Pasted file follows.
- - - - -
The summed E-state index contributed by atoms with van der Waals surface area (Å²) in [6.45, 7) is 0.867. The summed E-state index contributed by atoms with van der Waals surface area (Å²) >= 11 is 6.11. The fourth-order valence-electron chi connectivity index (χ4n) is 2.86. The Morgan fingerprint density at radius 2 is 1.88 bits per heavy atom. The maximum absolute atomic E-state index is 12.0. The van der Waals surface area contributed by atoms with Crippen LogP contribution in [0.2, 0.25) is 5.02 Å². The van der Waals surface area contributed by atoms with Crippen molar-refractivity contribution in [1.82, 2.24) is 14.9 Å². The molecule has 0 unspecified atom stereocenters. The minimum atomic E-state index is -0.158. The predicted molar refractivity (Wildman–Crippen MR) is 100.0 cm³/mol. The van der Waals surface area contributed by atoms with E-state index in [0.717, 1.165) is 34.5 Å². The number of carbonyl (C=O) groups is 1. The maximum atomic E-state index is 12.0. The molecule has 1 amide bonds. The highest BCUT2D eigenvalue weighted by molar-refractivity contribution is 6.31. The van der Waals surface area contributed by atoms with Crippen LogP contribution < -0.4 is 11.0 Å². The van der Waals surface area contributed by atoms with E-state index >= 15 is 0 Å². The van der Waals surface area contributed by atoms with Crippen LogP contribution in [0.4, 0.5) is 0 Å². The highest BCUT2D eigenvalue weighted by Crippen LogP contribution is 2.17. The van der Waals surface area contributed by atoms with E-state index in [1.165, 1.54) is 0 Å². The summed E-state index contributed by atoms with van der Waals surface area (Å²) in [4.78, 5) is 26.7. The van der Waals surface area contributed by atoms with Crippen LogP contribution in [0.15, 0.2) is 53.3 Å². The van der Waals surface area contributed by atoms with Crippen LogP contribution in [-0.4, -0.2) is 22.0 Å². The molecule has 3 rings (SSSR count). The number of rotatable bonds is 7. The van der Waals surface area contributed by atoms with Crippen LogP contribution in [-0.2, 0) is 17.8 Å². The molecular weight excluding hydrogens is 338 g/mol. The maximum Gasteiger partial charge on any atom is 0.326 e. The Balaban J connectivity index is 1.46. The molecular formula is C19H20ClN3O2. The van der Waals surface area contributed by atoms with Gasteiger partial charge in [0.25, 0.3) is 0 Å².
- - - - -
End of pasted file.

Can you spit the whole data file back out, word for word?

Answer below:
The summed E-state index contributed by atoms with van der Waals surface area (Å²) in [6.45, 7) is 0.867. The summed E-state index contributed by atoms with van der Waals surface area (Å²) >= 11 is 6.11. The fourth-order valence-electron chi connectivity index (χ4n) is 2.86. The Morgan fingerprint density at radius 2 is 1.88 bits per heavy atom. The maximum absolute atomic E-state index is 12.0. The van der Waals surface area contributed by atoms with Crippen LogP contribution in [0.2, 0.25) is 5.02 Å². The van der Waals surface area contributed by atoms with Crippen molar-refractivity contribution in [1.82, 2.24) is 14.9 Å². The molecule has 0 unspecified atom stereocenters. The minimum atomic E-state index is -0.158. The predicted molar refractivity (Wildman–Crippen MR) is 100.0 cm³/mol. The van der Waals surface area contributed by atoms with E-state index in [0.717, 1.165) is 34.5 Å². The number of carbonyl (C=O) groups is 1. The maximum atomic E-state index is 12.0. The molecule has 1 amide bonds. The highest BCUT2D eigenvalue weighted by molar-refractivity contribution is 6.31. The van der Waals surface area contributed by atoms with Crippen LogP contribution < -0.4 is 11.0 Å². The van der Waals surface area contributed by atoms with E-state index >= 15 is 0 Å². The van der Waals surface area contributed by atoms with Crippen LogP contribution in [0.4, 0.5) is 0 Å². The highest BCUT2D eigenvalue weighted by Crippen LogP contribution is 2.17. The van der Waals surface area contributed by atoms with E-state index in [1.165, 1.54) is 0 Å². The summed E-state index contributed by atoms with van der Waals surface area (Å²) in [4.78, 5) is 26.7. The van der Waals surface area contributed by atoms with Crippen LogP contribution in [0.15, 0.2) is 53.3 Å². The van der Waals surface area contributed by atoms with Crippen LogP contribution in [-0.4, -0.2) is 22.0 Å². The molecule has 3 rings (SSSR count). The number of rotatable bonds is 7. The van der Waals surface area contributed by atoms with Crippen LogP contribution in [-0.2, 0) is 17.8 Å². The molecular weight excluding hydrogens is 338 g/mol. The maximum Gasteiger partial charge on any atom is 0.326 e. The Balaban J connectivity index is 1.46. The molecular formula is C19H20ClN3O2. The van der Waals surface area contributed by atoms with Gasteiger partial charge in [0.25, 0.3) is 0 Å².